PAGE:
Plants, Birds, Love and Deer Hate

Hi Friends;

This is the second year in a row I am dealing with a woodchuck.

That's a ground hog to some.

A youngster that is finding my yard its personal salad bowl.

I won't have sunflowers for the finches this fall and other things are getting munched on.

Last year I borrowed a live trap and relocated that one.

I'll be doing the same thing as soon as I get the trap.

Now, I don't know if this furry beast is a problem in your yard or garden but in mine........... it means war.

Doing some research, I can't find much of a list for plants that are woodchuck resistant.

I have observed what it doesn't eat and the list is similar to deer and rabbit resistant plants.

Now what does this have to do with backyard birds you ask?

Well, it helps my blood pressure knowing that certain plants won't become Mr Woody's lunch and several plants are for birds.

Let's Get Started

Several of these plants, you already have in your yard and a few of them you just may want after this is all said and done.

In fact, you may want to beef things up a bit.

The four legged creatures seem to shy away from plants that smell or have a scent.

Most of these smells are pleasing to our senses yet over power the very sensitive noses of animals.

Monardas: bee balms come in several colors and sizes these days. A member of the mint family, you are familiar with the smell of a crushed leaf.

A very eye pleasing flower as well, Monarda is a hummingbird favorite.

Check out some of the newer varieties that are mildew resistant.

Perovskia: Russian sages are known for the tall silver green spikes that are topped with lavender flowers in mid to late summer.

A pungent yet powerful fragrance when brushed against. These garden favorites are drought tolerant and hummers will feed from them as well.

Lavandula: English lavenders have been a garden favorite in our garden for years.

The relaxing smell of lavender and the delicate flowers on the thin spikes set seed for the little birds later in the fall and early winter.

Agastache: hyssops come in many varieties to fit most landscapes.

Again, a hummingbird favorite for your yard.

Salvias: perennials and annuals are a main stay in my garden.

Perennials offer up vivid shades of blue and the foliage does have a strong odor.

Annual salvias are a prime time target for hummingbirds and these are planted in mass quantity to offer up a sea of bright red.

And of course, all the salvia herbs serve as herbs and bloom for the hummers.

Are you seeing a pattern here with plants that have a strong scent and plants that Bugs and Bambi shy away from?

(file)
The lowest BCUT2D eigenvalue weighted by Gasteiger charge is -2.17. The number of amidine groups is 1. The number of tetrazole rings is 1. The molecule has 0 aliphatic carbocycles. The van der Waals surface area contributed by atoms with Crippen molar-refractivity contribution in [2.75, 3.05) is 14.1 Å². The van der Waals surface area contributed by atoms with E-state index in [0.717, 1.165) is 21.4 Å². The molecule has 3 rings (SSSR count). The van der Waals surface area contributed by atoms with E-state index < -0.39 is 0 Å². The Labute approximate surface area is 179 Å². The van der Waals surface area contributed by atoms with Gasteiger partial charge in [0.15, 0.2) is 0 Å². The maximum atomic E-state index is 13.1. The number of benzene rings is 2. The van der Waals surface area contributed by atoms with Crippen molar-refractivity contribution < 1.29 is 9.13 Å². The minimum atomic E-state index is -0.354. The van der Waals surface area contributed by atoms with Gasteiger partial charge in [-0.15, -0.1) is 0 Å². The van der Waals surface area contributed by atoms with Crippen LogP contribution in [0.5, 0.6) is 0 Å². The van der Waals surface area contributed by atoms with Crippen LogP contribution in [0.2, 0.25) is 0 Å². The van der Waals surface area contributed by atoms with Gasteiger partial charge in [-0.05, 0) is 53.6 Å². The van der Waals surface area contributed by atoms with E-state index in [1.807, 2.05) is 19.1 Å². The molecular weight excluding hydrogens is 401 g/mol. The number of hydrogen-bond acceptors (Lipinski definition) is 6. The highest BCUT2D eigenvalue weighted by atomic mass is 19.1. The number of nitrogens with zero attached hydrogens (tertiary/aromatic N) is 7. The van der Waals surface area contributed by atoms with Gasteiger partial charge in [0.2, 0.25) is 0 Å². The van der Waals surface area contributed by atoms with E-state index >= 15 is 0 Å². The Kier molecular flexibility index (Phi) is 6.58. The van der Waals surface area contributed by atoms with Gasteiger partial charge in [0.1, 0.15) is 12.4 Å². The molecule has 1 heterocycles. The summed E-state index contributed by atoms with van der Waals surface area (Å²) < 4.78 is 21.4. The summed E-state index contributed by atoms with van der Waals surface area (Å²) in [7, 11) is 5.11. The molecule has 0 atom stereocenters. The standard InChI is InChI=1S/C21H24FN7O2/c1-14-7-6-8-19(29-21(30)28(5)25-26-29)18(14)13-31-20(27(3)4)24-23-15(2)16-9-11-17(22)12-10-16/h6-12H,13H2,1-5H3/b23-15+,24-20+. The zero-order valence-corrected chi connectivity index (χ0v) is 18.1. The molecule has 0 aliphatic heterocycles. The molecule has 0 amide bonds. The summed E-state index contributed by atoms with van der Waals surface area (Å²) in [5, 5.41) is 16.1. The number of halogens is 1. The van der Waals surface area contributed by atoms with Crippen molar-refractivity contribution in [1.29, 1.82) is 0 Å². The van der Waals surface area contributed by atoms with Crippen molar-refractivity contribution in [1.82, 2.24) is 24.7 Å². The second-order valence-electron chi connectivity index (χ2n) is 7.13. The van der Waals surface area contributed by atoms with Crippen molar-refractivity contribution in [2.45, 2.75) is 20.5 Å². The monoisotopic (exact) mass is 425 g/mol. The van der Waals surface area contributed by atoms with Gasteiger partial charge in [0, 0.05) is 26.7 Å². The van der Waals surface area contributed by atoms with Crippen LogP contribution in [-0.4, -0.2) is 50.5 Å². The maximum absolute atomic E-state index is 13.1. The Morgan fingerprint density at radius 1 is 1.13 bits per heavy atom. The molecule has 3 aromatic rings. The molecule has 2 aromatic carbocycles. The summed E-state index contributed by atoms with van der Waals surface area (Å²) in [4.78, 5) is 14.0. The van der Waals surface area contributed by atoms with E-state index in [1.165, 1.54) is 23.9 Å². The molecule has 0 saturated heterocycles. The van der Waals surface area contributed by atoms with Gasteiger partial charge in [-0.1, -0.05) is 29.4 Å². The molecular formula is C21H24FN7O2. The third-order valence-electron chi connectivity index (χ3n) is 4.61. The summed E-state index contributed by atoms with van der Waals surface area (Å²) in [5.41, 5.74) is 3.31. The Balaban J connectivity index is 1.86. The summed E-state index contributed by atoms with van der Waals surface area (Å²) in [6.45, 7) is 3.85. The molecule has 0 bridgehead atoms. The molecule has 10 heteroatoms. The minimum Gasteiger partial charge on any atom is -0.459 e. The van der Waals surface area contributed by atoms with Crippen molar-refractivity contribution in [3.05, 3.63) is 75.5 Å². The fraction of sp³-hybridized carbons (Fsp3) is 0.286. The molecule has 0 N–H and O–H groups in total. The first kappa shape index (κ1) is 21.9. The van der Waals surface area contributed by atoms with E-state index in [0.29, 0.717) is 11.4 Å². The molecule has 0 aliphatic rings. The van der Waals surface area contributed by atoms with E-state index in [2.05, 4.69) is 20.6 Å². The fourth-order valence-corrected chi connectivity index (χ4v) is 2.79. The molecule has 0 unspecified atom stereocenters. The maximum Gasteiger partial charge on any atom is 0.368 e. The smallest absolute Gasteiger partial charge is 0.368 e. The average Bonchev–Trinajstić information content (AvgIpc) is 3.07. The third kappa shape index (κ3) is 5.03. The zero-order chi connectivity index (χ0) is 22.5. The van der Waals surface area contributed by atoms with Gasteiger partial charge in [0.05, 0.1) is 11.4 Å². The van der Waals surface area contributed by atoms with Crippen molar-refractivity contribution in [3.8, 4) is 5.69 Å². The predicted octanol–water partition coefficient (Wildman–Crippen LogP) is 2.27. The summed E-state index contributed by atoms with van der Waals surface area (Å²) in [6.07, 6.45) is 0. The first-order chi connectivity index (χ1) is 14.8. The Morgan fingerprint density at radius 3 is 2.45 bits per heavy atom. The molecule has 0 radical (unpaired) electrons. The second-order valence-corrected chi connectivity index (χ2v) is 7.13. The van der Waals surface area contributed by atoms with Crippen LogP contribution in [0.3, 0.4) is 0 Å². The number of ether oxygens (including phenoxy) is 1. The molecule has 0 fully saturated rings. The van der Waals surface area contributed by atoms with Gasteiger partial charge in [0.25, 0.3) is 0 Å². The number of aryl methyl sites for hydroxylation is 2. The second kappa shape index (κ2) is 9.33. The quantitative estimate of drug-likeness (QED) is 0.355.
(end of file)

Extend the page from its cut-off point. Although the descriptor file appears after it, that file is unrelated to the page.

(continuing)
These prolific bloomers also attract protein for the birds in the way of insects.

Nepeta: throw in some catmint and your yard is set with smells only a human could appreciate.

These smelly plants offer some soft and bright colors to any yard.

They give you texture and offer different heights for backdrops and boarders.

Here are a few plants also shown to be deer/rabbit and woodchuck resistant.

Paeonia: peonies, the everyday garden variety never gets munched on does it?

Peonies offer up protection for birds to scurry under and a place to get out of the summer sun.

Astilbes: astilbes are the backbone to any shady garden. They ad color,texture with the foliage as well as the feathery bloom heads.

Attractive and soothing, astilbes offer seed late in the year if you leave the seed heads on like I do.

Asclepias: milkweed or better known as butterfly weed offers up beautiful heads of orange (rare in any garden) that attract butterflies and caterpillars.

The milkweed family is toxic, for this reason, birds have learned to leave monarch butterflies and the caterpillars alone and animals wont munch it either.

Aconitum: monkshood is a beautiful flower that offers up nectar and seed for birds. For humans and animals it offers up a very lethal dose of toxins.

Very few nurseries tell you just how deadly monkshood is

A few centuries back, monkshood was used for poison darts and to put an enemy to death (a warning for those with little kids).

There............ my good deed for the day.

Animals just seem to know that some plants are dangerous.

Stachys: lambs' ears have a soft green gray color that give way to tall spikes of pink flowers.

Lambs' ears also offer up a soft downy material used in making certain birds nests.

Aquilegia: columbines are famous for being one of the first bloomers in my Michigan garden.

An important food source for hummers when little else is blooming.

Columbines also produce several hundred seeds if you dare let them go to seed.

Now, I'm just a bit curious.

Have you ever noticed any of these plants mowed off in your yard?

Here is one just because I like them.

Iris: German, Siberian, and Japanese iris thrive in my garden.

Besides the occasional grub or bug, I can't find a single munch print in my iris.

I like iris simply because the flowers are so beautiful.

A few more suggestions for you.

Grasses: Ornamental grasses of all kinds seem to be critter resistant and grasses offer up seed, protection, nesting materials.

Grasses are just way to cool.

Ad some fall bulbs like Allium, hyacinth and daffodils and you have a pretty green yet tough barrier for the animals to crack.

I'm on a mission, can you tell?

Until next time my friend.

Smile and confuse someone.


Ron Patterson has been feeding and caring for backyard birds for the past 40 years. He is always looking for better and safer ways to feed and garden for birds. Ron is a Michigan Certified Nurseryman as well. This gives him the expert experience and knowledge needed to garden for birds. You can find Ron's weekly newsletter "Backyard Birding Tips" at:

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